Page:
News & Events

Sept. 2, 2022

BAMS ‘State Of The Climate 2021’ report on global climate changes

Record high speeds in rock glaciers and record high lake temperatures amongst other impacts of climate change in 2021

A new State of the Climate report, published by the Bulletin of the American Meteorological Society, shows record high speeds in rock glaciers and record high lake temperatures amongst other impacts of climate change in 2021.

This is the 32nd edition of an annual peer-reviewed series providing a comprehensive global update on climate indicators and weather events in the previous full year.

The trends in the major climate indicators are consistent with a warming planet, but weak-to-moderate La Niña conditions in the eastern equatorial Pacific dampened temperatures temporarily at a global scale. Many of the key climate data records reported on depend on satellite missions.

Rock glaciers are debris landforms resulting from the creep of frozen ground in most mountain ranges around the world. With warming temperatures, many areas of permafrost are approaching the melting point of ice at zero degrees Celsuis, driving an acceleration in rock glacier speeds across all mountain regions. The speed responds synchronously with variations in permafrost temperature.

New satellite-derived datasets from ESA’s Permafrost CCI project help illustrate the observed increase in all rock glacier speeds in the Andes, with an acceleration since 2010. In the Alps, rock glacier velocities are now 2 to 10 times faster than in the 1980s. The ESA Permafrost CCI team also recently permafrost extent in the northern hemisphere from 2003 to 2017.

Lakes worldwide continue to feel the heat of climate change, with the highest temperatures on record in 2021, 0.6 Celsius above the 1996-2016 average. Ice cover on lakes was 19 days fewer in the 2020/21 winter season compared with 1991-2020. Lake surface temperature can be derived from satellite, giving a global representative view of the changes due to climate change. Work by Iestyn Woolway while he was an ESA research fellow working with global data from Lakes CCI project is cited in the report.

Lake Ontario, surface water temperature change attributed to anthropogenic forcing? (Grant et al et al, 2022 -

Atmospheric carbon dioxide levels have again reached record levels, with the 5th highest growth rate since the start of the instrumental record in 1958. The growth in atmospheric methane was the highest on record, and the third highest rate for nitrous oxide, both also reaching new record levels.

In addition to record and rising levels of key greenhouse gases, the report highlights that for a 10th consecutive year, global mean sea level rose to a new record high: 97mm above the 1993 average. Change in sea level is broadly consistent with the CCI global satellite altimetry record (1993-2022) that is produced operationally by Copernicus Climate Change service. The IPCC’s sixth Assessment report points to an acceleration in the rate of rise to 3.7mm/yr between 2008-2018. Loss of land ice from glaciers and ice sheets – which are under investigation within the CCI programme – are major contributors to of this rising trend.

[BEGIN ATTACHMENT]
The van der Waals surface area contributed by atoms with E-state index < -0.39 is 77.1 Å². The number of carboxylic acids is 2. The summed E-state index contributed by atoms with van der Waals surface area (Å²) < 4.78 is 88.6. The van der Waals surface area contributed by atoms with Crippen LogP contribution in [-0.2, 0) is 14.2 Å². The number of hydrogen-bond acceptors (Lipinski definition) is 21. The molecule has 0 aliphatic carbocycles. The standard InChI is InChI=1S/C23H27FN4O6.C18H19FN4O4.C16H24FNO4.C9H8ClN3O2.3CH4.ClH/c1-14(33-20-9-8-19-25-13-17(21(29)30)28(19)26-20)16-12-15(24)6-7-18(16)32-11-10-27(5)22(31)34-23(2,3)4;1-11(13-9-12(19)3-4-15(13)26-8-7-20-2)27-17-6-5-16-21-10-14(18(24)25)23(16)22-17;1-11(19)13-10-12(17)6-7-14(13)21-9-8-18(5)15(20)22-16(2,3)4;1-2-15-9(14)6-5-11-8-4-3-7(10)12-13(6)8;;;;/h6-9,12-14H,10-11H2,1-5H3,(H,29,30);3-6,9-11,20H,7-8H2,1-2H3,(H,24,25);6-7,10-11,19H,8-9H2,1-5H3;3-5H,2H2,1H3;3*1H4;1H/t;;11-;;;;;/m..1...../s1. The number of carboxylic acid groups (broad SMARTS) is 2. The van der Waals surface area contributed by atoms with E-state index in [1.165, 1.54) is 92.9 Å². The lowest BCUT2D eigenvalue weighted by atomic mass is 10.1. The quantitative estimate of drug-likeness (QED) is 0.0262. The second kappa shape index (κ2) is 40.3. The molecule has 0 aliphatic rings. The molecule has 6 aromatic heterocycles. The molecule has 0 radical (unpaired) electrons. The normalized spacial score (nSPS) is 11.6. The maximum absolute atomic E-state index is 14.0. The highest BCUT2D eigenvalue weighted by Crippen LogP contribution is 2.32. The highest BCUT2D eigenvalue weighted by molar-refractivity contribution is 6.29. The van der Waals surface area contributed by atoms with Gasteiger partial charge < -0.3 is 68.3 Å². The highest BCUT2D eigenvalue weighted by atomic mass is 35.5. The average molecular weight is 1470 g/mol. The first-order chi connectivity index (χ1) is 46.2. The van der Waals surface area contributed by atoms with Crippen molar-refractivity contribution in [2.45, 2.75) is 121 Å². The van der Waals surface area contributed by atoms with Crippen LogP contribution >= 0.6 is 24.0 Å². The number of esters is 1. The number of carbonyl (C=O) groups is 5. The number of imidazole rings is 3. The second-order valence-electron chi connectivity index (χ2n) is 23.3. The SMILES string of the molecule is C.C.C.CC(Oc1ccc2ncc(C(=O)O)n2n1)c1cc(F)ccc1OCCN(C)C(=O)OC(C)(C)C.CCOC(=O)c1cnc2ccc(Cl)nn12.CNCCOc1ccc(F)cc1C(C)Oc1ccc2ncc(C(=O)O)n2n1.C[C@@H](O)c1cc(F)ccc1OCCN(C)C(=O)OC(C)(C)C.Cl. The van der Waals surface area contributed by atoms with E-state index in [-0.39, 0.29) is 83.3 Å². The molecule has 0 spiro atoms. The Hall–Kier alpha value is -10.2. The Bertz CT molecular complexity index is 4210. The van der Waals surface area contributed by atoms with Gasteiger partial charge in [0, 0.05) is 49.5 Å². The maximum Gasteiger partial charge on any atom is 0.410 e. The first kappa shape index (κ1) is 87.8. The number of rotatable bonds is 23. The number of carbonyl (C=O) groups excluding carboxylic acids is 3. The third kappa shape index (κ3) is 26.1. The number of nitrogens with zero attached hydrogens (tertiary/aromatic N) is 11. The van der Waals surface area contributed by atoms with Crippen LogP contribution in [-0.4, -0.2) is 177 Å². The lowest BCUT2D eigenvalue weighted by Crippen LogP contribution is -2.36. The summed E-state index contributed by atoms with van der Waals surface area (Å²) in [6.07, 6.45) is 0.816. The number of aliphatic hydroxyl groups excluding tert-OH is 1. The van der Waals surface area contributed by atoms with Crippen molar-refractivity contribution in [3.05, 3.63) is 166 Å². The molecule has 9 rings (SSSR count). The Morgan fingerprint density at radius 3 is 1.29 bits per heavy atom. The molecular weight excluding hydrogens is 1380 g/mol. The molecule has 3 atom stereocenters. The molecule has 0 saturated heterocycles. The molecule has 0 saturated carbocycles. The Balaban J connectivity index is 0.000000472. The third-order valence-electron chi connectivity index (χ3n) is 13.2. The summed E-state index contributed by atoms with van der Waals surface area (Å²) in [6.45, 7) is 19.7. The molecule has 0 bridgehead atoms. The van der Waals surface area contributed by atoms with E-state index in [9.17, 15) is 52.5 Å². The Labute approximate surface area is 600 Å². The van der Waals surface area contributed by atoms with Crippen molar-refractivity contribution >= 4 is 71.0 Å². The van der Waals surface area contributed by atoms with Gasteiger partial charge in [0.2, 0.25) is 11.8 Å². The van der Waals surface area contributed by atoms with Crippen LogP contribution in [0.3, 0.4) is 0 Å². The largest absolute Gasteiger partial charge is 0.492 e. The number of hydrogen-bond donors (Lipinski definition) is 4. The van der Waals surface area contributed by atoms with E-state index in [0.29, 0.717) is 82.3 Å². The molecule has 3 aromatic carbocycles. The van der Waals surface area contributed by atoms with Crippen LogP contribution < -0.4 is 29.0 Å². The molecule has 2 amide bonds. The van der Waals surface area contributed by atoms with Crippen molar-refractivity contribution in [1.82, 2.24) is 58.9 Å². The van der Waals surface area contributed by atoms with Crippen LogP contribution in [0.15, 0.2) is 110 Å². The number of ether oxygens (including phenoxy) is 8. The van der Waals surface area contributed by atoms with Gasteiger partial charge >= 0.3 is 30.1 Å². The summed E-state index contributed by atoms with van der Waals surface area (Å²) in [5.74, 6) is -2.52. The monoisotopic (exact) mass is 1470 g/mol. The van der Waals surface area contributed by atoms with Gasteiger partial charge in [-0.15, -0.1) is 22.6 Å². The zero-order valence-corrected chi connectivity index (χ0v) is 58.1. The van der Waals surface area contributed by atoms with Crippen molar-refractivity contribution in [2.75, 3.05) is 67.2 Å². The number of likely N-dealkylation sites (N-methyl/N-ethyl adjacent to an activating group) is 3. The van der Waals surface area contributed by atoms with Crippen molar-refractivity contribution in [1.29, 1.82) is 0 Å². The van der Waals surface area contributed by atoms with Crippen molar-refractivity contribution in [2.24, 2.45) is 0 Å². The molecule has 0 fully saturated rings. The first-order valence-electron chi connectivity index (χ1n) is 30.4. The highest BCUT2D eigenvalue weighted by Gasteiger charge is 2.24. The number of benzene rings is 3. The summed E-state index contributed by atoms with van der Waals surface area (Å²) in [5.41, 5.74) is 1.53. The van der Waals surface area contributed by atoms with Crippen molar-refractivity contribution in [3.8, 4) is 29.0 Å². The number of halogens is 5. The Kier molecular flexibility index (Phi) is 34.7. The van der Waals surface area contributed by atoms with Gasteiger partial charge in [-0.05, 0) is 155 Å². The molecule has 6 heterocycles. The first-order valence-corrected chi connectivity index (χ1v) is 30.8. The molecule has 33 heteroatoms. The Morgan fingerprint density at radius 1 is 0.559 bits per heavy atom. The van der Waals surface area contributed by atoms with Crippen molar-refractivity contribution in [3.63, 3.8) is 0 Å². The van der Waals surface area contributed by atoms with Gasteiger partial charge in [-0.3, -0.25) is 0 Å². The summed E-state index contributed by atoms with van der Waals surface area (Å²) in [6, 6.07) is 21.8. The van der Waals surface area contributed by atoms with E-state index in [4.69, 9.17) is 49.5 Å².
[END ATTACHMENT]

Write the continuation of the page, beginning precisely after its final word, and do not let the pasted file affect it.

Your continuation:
Global surface soil moisture conditions in 2021 were wetter than usual (with respect to 1991-2020 period), based on satellite-based climate data records from ESA CCI Soil Moisture. These data, from active and passive microwave sensors from multiple satellite missions, provide gridded soil moisture on a global-scale 1978-2021.

Europe fits this pattern, aligning with the heavy rainfall and flooding in summer 2021. Particularly noteworthy for above average precipitation are Northeastern China and southern India.

Monitoring soil moisture conditions is key for our understanding of the climate system, due to its role in the energy and water fluxes at the land–atmosphere boundary. The CCI Soil moisture project has contributed to the report over the past 11 years.

More than 530 scientists in over 60 countries contributed to the report, which reflects tens of thousands of independent datasets from instruments located on land, in oceans and lakes, as well as from satellites. Several of the contributing authors to the report are supported by the CCI programme. Peer-reviewed publications and data covering ozoneice sheets, sea ice, glacierssnow and soil moisture CCI projects were also cited.

All datasets developed by the CCI are free and open access via the CCI Open Data Portal.

The State of the Climate in 2021 report is published as a special supplement to the Bulletin of the American Meteorological Society. The full report is openly available online.